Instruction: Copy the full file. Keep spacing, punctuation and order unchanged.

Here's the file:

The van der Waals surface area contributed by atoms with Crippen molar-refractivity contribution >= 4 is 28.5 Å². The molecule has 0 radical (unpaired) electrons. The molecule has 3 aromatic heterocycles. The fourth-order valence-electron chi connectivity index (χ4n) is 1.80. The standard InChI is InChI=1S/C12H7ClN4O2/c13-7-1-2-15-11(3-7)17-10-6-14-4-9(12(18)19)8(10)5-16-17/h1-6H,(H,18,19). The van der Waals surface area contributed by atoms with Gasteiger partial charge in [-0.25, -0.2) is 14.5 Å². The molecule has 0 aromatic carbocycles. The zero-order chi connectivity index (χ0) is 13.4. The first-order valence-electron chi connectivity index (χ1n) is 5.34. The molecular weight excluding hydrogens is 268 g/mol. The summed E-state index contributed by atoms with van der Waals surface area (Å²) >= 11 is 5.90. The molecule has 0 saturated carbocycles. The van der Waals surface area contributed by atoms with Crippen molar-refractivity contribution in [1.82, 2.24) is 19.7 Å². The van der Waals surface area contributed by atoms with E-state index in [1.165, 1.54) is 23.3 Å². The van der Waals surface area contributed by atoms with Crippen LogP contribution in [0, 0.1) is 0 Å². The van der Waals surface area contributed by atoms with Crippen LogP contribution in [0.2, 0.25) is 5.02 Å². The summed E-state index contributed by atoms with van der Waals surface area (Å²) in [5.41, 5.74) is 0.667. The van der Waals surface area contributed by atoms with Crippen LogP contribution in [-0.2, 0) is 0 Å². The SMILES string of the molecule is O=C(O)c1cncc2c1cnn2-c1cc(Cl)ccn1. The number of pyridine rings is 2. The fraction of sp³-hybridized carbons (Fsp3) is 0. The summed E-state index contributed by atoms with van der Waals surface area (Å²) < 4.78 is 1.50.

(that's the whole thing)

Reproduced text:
The van der Waals surface area contributed by atoms with Crippen molar-refractivity contribution >= 4 is 28.5 Å². The molecule has 0 radical (unpaired) electrons. The molecule has 3 aromatic heterocycles. The fourth-order valence-electron chi connectivity index (χ4n) is 1.80. The standard InChI is InChI=1S/C12H7ClN4O2/c13-7-1-2-15-11(3-7)17-10-6-14-4-9(12(18)19)8(10)5-16-17/h1-6H,(H,18,19). The van der Waals surface area contributed by atoms with Gasteiger partial charge in [-0.25, -0.2) is 14.5 Å². The molecule has 0 aromatic carbocycles. The zero-order chi connectivity index (χ0) is 13.4. The first-order valence-electron chi connectivity index (χ1n) is 5.34. The molecular weight excluding hydrogens is 268 g/mol. The summed E-state index contributed by atoms with van der Waals surface area (Å²) >= 11 is 5.90. The molecule has 0 saturated carbocycles. The van der Waals surface area contributed by atoms with Crippen molar-refractivity contribution in [1.82, 2.24) is 19.7 Å². The van der Waals surface area contributed by atoms with E-state index in [1.165, 1.54) is 23.3 Å². The van der Waals surface area contributed by atoms with Crippen LogP contribution in [0, 0.1) is 0 Å². The van der Waals surface area contributed by atoms with Crippen LogP contribution in [0.2, 0.25) is 5.02 Å². The summed E-state index contributed by atoms with van der Waals surface area (Å²) in [5.41, 5.74) is 0.667. The van der Waals surface area contributed by atoms with Crippen LogP contribution in [-0.2, 0) is 0 Å². The SMILES string of the molecule is O=C(O)c1cncc2c1cnn2-c1cc(Cl)ccn1. The number of pyridine rings is 2. The fraction of sp³-hybridized carbons (Fsp3) is 0. The summed E-state index contributed by atoms with van der Waals surface area (Å²) < 4.78 is 1.50.